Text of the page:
Our wedding day was not how I expected or imagined it to be. I really wish I had attended several Indian weddings before I plunged into my own. In hindsight, I thought it would be the same as a Western wedding in many ways, but with more rituals and more colours (naïve). I didn’t understand Indian bridal etiquette. Despite my husband’s best efforts, I felt insignificant and uncomfortable on the ‘happiest day of my life’. I just wish I knew what to expect, then I think I would not have found it so hard. I was not prepared.
I am so happy and grateful my family came all the way to India to be at my wedding. They really helped make it special for me! Laughing can always make you feel better, and my sister Kirsty, she really made me laugh. She made me laugh when I was crying and made me laugh when I wanted to cry. She did my hair and make up but most importantly, she made me laugh.
The first part of our marriage ceremony involved everyone throwing rice at us as the priests chanted mantras. My suggestions for the decorations and garlands had been ignored, among other things, and I was feeling as if I was attending someone else’s wedding. I was upset. Kirsty stood right behind me and threw her rice right down my saree blouse, I could feel her doing it and I could hear her laughing about it. I couldn’t stop laughing, After each mantra, more rice was thrown, so after each mantra, I cracked up. You cannot imagine how much rice I had collected in my blouse.
We had to sit on the stage for a while after this ritual. I could see the guests talking to each other, they were gesturing to each other as they spoke, with looks of confusion. I could see many people touching their arms, commenting about my lack of bangles. I really wish I knew how much people would judge my lack of bridal adornments. In the West, less is considered more. In India, more is more. Whilst watching the guests critique my appearance, I felt uncomfortable. I looked uncomfortable, my anxiety ran wild.
So many people were taking photographs of us and I was lost in my own thoughts. My sisters noticed and so started making funny faces at me, standing behind the photographer, trying to make me smile. It worked. I smiled and I laughed, they would pop up out of nowhere with a huge smiles, hovering behind anyone taking a photograph.
After our heads were knocked together about one-hundred times (a Marathi marriage tradition, knocking the heads of the bride and groom together), I had to change into my bridal saree for the wedding ceremony. I was assured that I would have at least an hour to get ready for the wedding ceremony but in reality, the time had changed again and we only had ten minutes. Kirsty grabbed the bouquet of roses I had been given and stuck them into my hair, the result was amazing! She then gave me her diamond earrings to wear for the ceremony. She took them out of her own ears and gave them to me.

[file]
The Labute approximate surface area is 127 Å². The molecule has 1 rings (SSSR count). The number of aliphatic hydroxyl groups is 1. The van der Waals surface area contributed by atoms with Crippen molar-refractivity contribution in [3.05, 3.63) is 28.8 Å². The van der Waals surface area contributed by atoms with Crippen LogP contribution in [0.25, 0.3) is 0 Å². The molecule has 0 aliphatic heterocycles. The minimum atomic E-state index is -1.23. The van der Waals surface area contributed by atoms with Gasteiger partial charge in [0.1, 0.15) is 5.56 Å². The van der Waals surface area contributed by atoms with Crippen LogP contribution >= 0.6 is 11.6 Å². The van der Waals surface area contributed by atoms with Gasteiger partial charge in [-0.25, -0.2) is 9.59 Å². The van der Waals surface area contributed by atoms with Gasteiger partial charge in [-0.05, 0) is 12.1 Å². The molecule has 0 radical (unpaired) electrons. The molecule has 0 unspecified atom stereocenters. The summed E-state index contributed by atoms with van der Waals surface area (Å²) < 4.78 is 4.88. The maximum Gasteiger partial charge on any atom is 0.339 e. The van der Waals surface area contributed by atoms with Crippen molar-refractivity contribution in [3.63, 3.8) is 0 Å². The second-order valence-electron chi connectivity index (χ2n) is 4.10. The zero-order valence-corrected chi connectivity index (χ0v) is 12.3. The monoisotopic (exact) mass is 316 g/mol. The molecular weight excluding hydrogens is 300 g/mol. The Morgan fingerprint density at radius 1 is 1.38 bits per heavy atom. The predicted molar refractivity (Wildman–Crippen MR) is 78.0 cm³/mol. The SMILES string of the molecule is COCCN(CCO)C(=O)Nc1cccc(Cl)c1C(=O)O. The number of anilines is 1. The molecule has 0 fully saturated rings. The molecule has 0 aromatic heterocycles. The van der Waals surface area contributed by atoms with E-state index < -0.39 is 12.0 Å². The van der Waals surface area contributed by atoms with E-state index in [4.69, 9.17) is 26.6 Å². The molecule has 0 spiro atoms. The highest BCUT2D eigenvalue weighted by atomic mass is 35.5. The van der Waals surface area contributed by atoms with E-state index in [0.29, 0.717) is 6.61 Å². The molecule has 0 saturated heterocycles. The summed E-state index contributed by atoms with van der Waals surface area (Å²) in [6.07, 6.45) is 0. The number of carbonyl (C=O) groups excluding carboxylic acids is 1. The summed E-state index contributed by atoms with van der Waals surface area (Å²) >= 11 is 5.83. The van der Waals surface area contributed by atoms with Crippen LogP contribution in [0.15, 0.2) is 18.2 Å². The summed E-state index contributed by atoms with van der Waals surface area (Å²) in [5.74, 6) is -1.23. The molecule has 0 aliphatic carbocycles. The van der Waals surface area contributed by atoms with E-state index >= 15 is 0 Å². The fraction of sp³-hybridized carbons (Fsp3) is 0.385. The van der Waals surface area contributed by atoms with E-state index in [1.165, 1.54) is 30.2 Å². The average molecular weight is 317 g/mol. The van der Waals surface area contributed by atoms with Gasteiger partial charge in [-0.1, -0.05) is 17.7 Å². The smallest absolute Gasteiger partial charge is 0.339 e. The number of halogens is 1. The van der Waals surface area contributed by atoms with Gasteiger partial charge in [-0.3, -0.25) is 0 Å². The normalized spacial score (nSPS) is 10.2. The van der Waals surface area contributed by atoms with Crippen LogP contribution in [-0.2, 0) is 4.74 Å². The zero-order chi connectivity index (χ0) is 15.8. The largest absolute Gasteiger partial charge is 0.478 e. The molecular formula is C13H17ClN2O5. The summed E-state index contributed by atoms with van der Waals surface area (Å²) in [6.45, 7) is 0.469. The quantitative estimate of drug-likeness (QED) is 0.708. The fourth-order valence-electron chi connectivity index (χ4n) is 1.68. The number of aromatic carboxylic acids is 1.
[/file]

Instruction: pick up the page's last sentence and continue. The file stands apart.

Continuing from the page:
The day of the reception, my husband and I had to be involved in another pooja. I cried throughout the entire thing. The end of the wedding meant my family were going to soon leave India. I was anxious and scared of all the guests coming to the reception, 700 people were expected to attend. Indian weddings are so different from Western weddings in so many ways. Usually only family and close friends attend a wedding in England. My husband did not know 75% of the guests. I was tired and frustrated.
We arrived to the hotel to see my family and get ready for the reception pretty late. When got there and Kirsty announced that she had taken my younger sister, Sophie, to the mall! I couldn’t believe they just got a taxi and went shopping, it took me weeks to go out in India on my own. The really sweet thing was, they went out and bought me a jewelry set for the reception, Kirsty even let me wear her diamond bracelet. She styled my hair and put on my make up and, as always, continued to make me laugh.
The reception was beautiful. It was a surreal and exhausting experience though. Our faces hurt from smiling after meeting so many people and posing for so many photographs. I felt really beautiful, thanks to the look on my husband’s face and my gorgeous sister and all her sweet and generous efforts.
I am really surprised how much the whole “being a bride” thing meant to me, I guess all of those hours daydreaming about my wedding day as a child burst out from my subconscious. I guess we naturally want to put our wedding day on a pedestal and to claim it was ‘perfect’. Life isn’t perfect and things do go wrong, I guess our wedding showed me I need to learn how to deal with them when they do.
Some moments though, are perfect…